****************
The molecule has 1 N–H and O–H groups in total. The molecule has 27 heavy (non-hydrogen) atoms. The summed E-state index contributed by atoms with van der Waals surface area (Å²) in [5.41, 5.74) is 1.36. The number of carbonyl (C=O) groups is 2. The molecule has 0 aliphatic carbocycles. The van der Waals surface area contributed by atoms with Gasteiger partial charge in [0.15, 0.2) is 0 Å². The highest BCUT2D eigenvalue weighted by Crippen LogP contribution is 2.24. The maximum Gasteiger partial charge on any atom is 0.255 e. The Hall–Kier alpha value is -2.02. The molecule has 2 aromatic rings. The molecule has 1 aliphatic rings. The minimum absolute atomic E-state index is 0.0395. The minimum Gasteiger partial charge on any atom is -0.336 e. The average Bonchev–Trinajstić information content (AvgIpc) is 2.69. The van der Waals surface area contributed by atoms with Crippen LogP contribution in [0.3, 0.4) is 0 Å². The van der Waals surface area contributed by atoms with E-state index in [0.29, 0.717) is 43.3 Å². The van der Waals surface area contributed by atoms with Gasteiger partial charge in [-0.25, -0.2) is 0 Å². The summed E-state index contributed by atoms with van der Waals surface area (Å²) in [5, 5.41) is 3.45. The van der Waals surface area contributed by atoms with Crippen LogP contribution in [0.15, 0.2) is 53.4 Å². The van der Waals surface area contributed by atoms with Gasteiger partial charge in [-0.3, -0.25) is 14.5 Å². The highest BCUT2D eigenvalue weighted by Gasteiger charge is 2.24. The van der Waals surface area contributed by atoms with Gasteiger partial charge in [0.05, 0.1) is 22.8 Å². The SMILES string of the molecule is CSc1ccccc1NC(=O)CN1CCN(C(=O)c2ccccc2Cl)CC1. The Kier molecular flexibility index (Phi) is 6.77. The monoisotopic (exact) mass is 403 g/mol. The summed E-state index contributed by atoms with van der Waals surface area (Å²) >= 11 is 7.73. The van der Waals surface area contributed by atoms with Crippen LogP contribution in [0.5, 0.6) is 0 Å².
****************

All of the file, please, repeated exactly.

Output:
The molecule has 1 N–H and O–H groups in total. The molecule has 27 heavy (non-hydrogen) atoms. The summed E-state index contributed by atoms with van der Waals surface area (Å²) in [5.41, 5.74) is 1.36. The number of carbonyl (C=O) groups is 2. The molecule has 0 aliphatic carbocycles. The van der Waals surface area contributed by atoms with Gasteiger partial charge in [0.15, 0.2) is 0 Å². The highest BCUT2D eigenvalue weighted by Crippen LogP contribution is 2.24. The maximum Gasteiger partial charge on any atom is 0.255 e. The Hall–Kier alpha value is -2.02. The molecule has 2 aromatic rings. The molecule has 1 aliphatic rings. The minimum absolute atomic E-state index is 0.0395. The minimum Gasteiger partial charge on any atom is -0.336 e. The average Bonchev–Trinajstić information content (AvgIpc) is 2.69. The van der Waals surface area contributed by atoms with Crippen LogP contribution in [0.3, 0.4) is 0 Å². The van der Waals surface area contributed by atoms with E-state index in [0.29, 0.717) is 43.3 Å². The van der Waals surface area contributed by atoms with Gasteiger partial charge in [-0.25, -0.2) is 0 Å². The summed E-state index contributed by atoms with van der Waals surface area (Å²) in [5, 5.41) is 3.45. The van der Waals surface area contributed by atoms with Crippen LogP contribution in [0.15, 0.2) is 53.4 Å². The van der Waals surface area contributed by atoms with Gasteiger partial charge in [-0.3, -0.25) is 14.5 Å². The highest BCUT2D eigenvalue weighted by Gasteiger charge is 2.24. The van der Waals surface area contributed by atoms with Gasteiger partial charge in [0.05, 0.1) is 22.8 Å². The SMILES string of the molecule is CSc1ccccc1NC(=O)CN1CCN(C(=O)c2ccccc2Cl)CC1. The Kier molecular flexibility index (Phi) is 6.77. The monoisotopic (exact) mass is 403 g/mol. The summed E-state index contributed by atoms with van der Waals surface area (Å²) >= 11 is 7.73. The van der Waals surface area contributed by atoms with Crippen LogP contribution in [0.5, 0.6) is 0 Å².